IP NEWS

U.S.-Canada-Mexico Agreement promises to enhance IP protection in Canada

05/10/2018

An agreement in principle was reached on September 30, 2018 between the U.S. and Canada to replace NAFTA with the “United States – Mexico – Canada Agreement” (USMCA). The proposed agreement contains a number of provisions relating to intellectual property.  Some of these largely duplicate existing Canadian law or Canada’s obligations under other free trade agreements, but others could significantly change Canada’s IP laws. These include:

  • The term of copyright protection is increased from the present 50 years, to the life of author plus 70 years, or 75 years after the first authorized publication, performance, or phonogram.
  • A new “patent term adjustment” procedure is introduced to extend the term of a patent to compensate for “unreasonable delay” in issuance of a patent. An “unreasonable delay” is defined as a delay of more than five years from the date of filing of the application, or three years after a request for examination has been made, whichever is later. Certain exclusions are made in calculating the time, for example delays based on the applicant’s actions.
  • Patent term extensions will also be provided for pharmaceutical patents, based on “unreasonable or unnecessary delays” in the marketing approval process of a pharmaceutical product. The agreement does not provide details of the maximum term extension length, nor how this will be calculated. It remains to be seen whether this will extend the existing “certificate of supplementary protection” regime.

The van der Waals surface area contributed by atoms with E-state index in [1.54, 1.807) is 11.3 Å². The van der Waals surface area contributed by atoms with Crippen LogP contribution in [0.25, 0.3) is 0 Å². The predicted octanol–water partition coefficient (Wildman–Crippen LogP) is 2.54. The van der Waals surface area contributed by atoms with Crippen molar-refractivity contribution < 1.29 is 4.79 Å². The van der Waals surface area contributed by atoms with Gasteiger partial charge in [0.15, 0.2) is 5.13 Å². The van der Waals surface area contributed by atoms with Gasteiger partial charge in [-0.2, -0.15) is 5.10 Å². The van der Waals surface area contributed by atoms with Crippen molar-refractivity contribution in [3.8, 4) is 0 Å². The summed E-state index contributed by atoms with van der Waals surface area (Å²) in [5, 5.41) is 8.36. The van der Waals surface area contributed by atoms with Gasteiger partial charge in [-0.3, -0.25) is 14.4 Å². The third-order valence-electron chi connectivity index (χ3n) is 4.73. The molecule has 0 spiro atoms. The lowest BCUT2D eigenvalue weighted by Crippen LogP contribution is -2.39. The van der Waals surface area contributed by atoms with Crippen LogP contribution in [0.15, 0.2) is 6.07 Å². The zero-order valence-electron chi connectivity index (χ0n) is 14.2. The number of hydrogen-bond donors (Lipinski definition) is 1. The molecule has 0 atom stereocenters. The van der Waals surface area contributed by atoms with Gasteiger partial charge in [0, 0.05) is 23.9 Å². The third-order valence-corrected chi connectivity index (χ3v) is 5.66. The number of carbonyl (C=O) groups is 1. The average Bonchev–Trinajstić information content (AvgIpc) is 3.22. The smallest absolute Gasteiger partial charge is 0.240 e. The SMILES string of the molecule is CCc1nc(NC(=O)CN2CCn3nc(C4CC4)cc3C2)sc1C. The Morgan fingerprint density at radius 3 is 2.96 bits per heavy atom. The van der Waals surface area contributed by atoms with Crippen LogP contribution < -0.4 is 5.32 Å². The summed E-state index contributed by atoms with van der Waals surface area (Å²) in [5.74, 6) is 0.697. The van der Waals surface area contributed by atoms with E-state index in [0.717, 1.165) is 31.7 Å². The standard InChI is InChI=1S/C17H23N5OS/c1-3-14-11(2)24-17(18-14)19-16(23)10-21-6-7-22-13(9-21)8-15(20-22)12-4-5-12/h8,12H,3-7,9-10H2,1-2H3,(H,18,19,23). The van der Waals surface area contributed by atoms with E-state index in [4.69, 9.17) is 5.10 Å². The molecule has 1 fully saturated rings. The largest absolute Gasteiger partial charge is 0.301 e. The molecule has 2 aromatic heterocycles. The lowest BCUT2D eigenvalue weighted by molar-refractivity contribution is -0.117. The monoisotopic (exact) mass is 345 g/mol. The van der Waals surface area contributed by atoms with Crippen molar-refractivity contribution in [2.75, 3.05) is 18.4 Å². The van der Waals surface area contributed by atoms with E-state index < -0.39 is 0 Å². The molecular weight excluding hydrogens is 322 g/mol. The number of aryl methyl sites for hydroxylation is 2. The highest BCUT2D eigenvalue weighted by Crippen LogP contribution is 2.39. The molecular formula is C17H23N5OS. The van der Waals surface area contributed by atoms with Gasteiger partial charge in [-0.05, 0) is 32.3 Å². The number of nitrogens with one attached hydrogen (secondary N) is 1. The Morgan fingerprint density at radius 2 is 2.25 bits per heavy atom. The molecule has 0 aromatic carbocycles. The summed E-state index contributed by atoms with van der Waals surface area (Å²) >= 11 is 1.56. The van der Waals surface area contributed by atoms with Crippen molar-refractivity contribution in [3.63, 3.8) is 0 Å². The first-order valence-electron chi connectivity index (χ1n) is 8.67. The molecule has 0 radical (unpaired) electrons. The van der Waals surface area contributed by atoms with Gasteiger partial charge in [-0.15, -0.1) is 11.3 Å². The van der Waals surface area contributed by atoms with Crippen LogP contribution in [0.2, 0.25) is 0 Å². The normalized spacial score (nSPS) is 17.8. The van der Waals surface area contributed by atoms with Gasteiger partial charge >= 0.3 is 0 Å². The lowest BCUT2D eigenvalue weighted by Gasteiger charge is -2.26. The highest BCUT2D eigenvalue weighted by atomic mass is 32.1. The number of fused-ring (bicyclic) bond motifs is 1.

• Data protection for new agricultural chemical products is introduced, with a term of at least 10 years.
  • New biological drugs are given a 10 year data protection term. The present term is eight years.

The agreement provides for delayed implementation of the various provisions, ranging from 2 to 5 years.

The USMCA must still be approved by the governments of the three countries. As a result, further amendments are possible. It is also possible for the agreement to be rejected outright, resulting in either continuing with NAFTA or, potentially, removal of all trade agreements between the U.S. and Canada. It is likely that additional details will be added to provide details of implementation, transitional provisions, and other aspects. Depending on the final terms of the agreement, many businesses will need to adjust their IP strategies to take full advantage of the significant new IP protections that will be offered in Canada or to avoid possible negative effects.

Details and updates on the USMCA will be added to our IP news section as they occur. For more information on NAFTA / USMCA and how it might affect your intellectual property, please contact one of our professionals.

This article is for information purposes only and does not constitute legal or professional advice.

Author: Adrian Zahl

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